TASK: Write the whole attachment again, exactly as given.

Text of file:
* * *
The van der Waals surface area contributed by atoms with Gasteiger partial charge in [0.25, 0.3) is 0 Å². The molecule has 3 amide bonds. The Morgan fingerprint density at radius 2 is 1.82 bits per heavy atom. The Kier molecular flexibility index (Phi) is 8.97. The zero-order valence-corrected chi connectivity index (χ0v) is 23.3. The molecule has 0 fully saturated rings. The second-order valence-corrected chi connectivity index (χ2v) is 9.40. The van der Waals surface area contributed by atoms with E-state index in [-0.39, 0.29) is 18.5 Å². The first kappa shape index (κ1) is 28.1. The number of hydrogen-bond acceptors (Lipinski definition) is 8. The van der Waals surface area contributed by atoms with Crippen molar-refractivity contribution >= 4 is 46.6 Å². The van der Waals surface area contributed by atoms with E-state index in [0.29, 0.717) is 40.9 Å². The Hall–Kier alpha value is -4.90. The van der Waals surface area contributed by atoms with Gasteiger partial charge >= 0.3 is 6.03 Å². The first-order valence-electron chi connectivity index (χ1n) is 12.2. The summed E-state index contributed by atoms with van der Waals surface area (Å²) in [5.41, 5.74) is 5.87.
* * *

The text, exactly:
The van der Waals surface area contributed by atoms with Gasteiger partial charge in [0.25, 0.3) is 0 Å². The molecule has 3 amide bonds. The Morgan fingerprint density at radius 2 is 1.82 bits per heavy atom. The Kier molecular flexibility index (Phi) is 8.97. The zero-order valence-corrected chi connectivity index (χ0v) is 23.3. The molecule has 0 fully saturated rings. The second-order valence-corrected chi connectivity index (χ2v) is 9.40. The van der Waals surface area contributed by atoms with E-state index in [-0.39, 0.29) is 18.5 Å². The first kappa shape index (κ1) is 28.1. The number of hydrogen-bond acceptors (Lipinski definition) is 8. The van der Waals surface area contributed by atoms with Crippen molar-refractivity contribution >= 4 is 46.6 Å². The van der Waals surface area contributed by atoms with E-state index in [0.29, 0.717) is 40.9 Å². The Hall–Kier alpha value is -4.90. The van der Waals surface area contributed by atoms with Gasteiger partial charge >= 0.3 is 6.03 Å². The first-order valence-electron chi connectivity index (χ1n) is 12.2. The summed E-state index contributed by atoms with van der Waals surface area (Å²) in [5.41, 5.74) is 5.87.